The author's first-hand knowledge of phenomenology enables him to select advisedly from the vast stores of available material, and to present the thought of the major figures in the movement so that neither the differences nor dependencies are obscured. The history deals with both the French and German branches of phenomenology. There are also helpful examinations of contacts and affinities between the European phenomenologists and American philosophers such as James and Royce. Altogether a thorough and first rate piece of scholarship.--S. (...) M. W. (shrink)
A translation into French of a work originally published in Germany in 1931. The unity of Kant's thought is highlighted through an examination of the relation of the moral philosophy to Kant's general critical program. Krüger acknowledges a debt to Heidegger, while differing from the latter in his interpretation of Kant.--S. M. W.
The first volume of a yearbook to be published regularly by the Center of Humanistic Studies at the University of Nuevo Leon in Mexico. Devoted primarily to the publication of articles by members of the Center, the contents are arranged under five headings: Philosophy, Literature, History, Social Sciences, and Editorial Matter.--S. M. W.
This study is concerned with certainty and examines the work of Dewey for the light he sheds on this problem. Hart concentrates on the process of verification, the final stage of inquiry in Dewey's theory. He does this because he believes that, according to Dewey, through the process of verification we may attain "flexible" certainty. The first chapter discusses the background of the problem. The second chapter, "A Dewey Dictionary," contains passages selected from Dewey's works on about sixty topics which (...) Hart considers important for his later discussion. In the third chapter, a chronological account of the development of Dewey's theory of inquiry and his views on verification is meticulously presented. The fourth chapter is devoted to a systematic presentation of the place of verification in Dewey's philosophy. In the fifth chapter are the author's critical reflections: Hart holds that the basic principles of Dewey's theory cannot be justified but must be taken on faith. Here Hart does not seem sufficiently appreciative of Dewey's pragmatism. Dewey could answer: such principles are adopted because they are fruitful and will be maintained only so long as they continue to be fruitful. An epilogue concludes the study.—F. S. M. (shrink)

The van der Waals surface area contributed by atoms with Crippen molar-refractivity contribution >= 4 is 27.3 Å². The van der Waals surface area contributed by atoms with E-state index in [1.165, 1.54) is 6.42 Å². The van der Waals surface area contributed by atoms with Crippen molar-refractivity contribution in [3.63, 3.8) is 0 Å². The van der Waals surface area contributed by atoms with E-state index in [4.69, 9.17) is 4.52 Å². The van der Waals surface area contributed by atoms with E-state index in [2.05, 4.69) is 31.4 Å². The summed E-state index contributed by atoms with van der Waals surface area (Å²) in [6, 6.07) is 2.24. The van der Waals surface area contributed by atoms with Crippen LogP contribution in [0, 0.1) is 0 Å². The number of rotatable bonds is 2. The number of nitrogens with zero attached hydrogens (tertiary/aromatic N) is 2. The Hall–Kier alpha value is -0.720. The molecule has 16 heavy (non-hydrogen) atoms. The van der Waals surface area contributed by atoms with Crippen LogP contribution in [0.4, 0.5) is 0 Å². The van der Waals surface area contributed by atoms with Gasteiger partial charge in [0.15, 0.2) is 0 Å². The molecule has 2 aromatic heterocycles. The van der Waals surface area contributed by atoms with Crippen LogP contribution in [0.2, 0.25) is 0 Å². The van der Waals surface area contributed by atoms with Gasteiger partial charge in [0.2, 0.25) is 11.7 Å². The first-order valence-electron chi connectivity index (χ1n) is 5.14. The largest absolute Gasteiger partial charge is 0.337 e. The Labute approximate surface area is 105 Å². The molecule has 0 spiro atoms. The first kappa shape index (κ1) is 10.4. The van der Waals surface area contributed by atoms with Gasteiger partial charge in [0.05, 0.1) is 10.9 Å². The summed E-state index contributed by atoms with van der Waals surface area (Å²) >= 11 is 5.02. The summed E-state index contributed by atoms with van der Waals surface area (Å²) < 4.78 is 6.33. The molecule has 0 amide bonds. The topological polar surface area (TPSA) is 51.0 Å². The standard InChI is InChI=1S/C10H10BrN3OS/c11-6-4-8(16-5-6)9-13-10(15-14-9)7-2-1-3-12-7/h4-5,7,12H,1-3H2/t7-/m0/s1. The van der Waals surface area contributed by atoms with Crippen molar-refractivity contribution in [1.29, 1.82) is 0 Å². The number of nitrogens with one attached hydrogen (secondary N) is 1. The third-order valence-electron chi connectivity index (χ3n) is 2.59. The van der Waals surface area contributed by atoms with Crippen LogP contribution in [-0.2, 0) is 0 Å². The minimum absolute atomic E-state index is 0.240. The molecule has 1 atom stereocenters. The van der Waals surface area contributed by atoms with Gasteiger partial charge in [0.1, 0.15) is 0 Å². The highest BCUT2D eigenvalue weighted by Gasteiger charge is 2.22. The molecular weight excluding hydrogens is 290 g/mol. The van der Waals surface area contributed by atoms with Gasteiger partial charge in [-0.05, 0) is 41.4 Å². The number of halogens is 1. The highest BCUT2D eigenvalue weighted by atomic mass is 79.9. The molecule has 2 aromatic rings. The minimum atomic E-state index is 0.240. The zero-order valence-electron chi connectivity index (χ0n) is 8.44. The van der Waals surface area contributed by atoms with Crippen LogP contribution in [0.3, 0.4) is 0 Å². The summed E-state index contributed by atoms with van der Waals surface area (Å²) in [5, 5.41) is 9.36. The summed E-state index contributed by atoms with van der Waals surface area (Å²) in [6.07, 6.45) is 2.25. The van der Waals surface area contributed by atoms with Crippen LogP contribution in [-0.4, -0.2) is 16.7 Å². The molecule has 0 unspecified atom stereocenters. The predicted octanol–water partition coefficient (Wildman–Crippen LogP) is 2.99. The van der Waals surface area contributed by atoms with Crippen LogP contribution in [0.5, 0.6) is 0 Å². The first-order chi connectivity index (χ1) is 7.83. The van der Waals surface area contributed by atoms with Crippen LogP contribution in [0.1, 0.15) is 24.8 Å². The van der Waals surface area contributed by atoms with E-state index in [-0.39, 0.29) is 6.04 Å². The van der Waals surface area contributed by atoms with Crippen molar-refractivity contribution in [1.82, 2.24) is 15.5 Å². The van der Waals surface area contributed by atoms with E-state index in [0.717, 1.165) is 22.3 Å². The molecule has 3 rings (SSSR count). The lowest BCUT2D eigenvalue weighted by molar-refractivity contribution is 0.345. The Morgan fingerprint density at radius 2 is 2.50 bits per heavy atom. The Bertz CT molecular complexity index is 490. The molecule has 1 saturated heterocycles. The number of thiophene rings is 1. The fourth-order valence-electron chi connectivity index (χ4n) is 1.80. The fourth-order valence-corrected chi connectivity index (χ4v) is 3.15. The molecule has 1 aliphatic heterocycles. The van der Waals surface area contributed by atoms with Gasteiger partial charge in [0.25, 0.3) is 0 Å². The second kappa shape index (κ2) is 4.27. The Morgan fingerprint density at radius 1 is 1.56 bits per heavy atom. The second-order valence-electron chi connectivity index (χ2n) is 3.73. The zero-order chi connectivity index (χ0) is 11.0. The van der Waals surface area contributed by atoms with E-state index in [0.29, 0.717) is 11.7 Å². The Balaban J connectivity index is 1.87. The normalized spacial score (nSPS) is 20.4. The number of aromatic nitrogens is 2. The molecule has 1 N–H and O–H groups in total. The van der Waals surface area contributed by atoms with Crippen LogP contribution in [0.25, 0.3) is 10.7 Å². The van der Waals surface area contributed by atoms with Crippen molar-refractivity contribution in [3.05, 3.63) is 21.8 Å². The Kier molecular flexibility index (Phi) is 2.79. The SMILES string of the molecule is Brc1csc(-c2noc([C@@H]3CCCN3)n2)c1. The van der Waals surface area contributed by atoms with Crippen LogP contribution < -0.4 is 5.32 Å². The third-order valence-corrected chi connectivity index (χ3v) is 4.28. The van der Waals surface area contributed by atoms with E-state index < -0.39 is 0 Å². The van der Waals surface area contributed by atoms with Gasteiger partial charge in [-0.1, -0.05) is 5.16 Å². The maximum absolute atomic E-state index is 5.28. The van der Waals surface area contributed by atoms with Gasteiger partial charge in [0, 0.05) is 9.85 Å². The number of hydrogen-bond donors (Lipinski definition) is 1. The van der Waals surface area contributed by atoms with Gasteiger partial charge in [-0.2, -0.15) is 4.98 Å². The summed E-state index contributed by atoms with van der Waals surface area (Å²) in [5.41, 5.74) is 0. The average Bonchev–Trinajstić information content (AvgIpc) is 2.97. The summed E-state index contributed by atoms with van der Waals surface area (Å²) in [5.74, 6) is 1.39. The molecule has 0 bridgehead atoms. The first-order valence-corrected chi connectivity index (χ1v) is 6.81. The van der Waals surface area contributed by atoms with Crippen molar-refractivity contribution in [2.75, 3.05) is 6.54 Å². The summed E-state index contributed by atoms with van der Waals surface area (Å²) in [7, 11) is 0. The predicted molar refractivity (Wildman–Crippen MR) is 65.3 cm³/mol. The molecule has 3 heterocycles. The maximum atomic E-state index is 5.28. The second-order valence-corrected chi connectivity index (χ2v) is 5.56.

The article argues that Kant’s argument for ownership entails a standard of meaningful use by which property regimes can be evaluated: a regime must make it possible for usable objects to be meaningfully used. A particular form of fully communal ownership can satisfy this standard. Further, this form of communal ownership is compatible with Kantian freedom more broadly. I conclude that, if this is so, there is a great deal of space for further consideration of the rightfulness of diverse regimes (...) of ownership and exchange within a Kantian framework. (shrink)
Soviet attitude towards Bohr reflects changes in the ideological approach to science. During the last period before Stalin's death danov proclaimed the campaign against Western influence in Soviet philosophy and science. Nevertheless the physicist M. A. Markov tried to introduce complementarity as a materialistic interpretation of quantum-mechanics in 1948. He was officially condemned. This was followed by a period (1948-54) during which heavy attacks were made against the Copenhagen school. In 1958, after a personal exchange of thoughts with Bohr, academician (...) Fock declared complementarity and probability to be irreversible steps towards a new insight into physical reality, at the same time correcting some of Bohr's epistemological conceptions. (shrink)
A comprehensive study in the field of comparative religion with excellent historical analysis. The concluding sections of this volume contain interesting discussions of such topics as communism as a religion, Gandhi's religious philosophy and the relation of religion and psychotherapy. The sections dealing with Old Testament religion and Christianity are substantially the same as were found in Burtt's Types of Religious Philosophy. A fine bibliography is included.--M. S. S.